Over the years, surfing has drawn us to the beauty, power, and romance of waves such as Pipeline, Teahupoʻo, Cloudbreak, Padang Padang, and P Pass. But have you ever wondered what the reef looks like at these incredible locations? Imagine not only being able to find out what the reef looks like, but being able to also know if it is healthy or not. Is the reef more alive at Cloudbreak than P pass? Can we find the next cures to disease at second reef Pipe? Why do we put lime on our reef rash in Tahiti? These are the types questions that we are hoping to find answers to by mapping the underwater world at the worldʻs most exciting reefs.
Our project “Through the Surface” has consistently been ranking on the top of National Geographicʻs $50k expedition competition. The project has been selected as one of ten finalists out of over 700 proposed ideas to see which one is most important to the public. National Geographic has given the power to the people, who will ultimately choose which of the ten projects will become the next great expedition. The project with the most votes on September 29th will win the funding.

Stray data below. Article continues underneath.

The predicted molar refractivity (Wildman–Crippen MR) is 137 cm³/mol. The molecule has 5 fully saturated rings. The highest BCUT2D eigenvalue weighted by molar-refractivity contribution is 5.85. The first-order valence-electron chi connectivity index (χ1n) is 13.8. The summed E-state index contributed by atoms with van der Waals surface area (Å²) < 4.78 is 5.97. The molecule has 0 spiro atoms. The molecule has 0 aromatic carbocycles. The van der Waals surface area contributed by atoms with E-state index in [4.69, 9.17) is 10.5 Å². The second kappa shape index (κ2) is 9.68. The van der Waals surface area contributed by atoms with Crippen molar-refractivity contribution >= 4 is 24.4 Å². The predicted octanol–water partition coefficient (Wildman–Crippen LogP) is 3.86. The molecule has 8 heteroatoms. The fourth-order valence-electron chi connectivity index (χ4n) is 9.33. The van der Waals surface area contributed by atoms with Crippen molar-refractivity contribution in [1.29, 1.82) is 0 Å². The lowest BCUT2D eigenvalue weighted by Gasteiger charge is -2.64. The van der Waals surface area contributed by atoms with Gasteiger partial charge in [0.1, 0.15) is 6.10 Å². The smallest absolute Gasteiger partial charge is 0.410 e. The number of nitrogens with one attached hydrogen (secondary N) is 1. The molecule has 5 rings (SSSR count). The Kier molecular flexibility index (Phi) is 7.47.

As avid surfers and enthusiastic scientists, Cliff Kapono and I have been working hard at Scripps Institution of Oceanography and University of California San Diego to develop the necessary tools needed to undertake such an ambitious project. My lab has become a world leader in coral reef high resolution imagery acquisition while Kapono has been working with his lab at the UCSD School of Pharmacy to see what types of bacteria and molecules are found on coral surfaces. Together, we’re providing a method of coral reef health interpretation that has yet to be seen.
“The global surfing and non-surfing community deserve to know what is happening in our oceans.” says Kapono. “We depend so much on the ocean and it is a shame that at the most famous pieces of reef, we know very little.” Through the Surface will use a digestible online platform to provide the public with easy access to reef health. We want to be able to leverage the annual exposure that these breaks have to help educate the broader surfing community about the state of our ocean. We can’t begin to save our reefs if we don’t know what is going on right now. Let’s not waste the attention and shift it more towards understanding our ocean.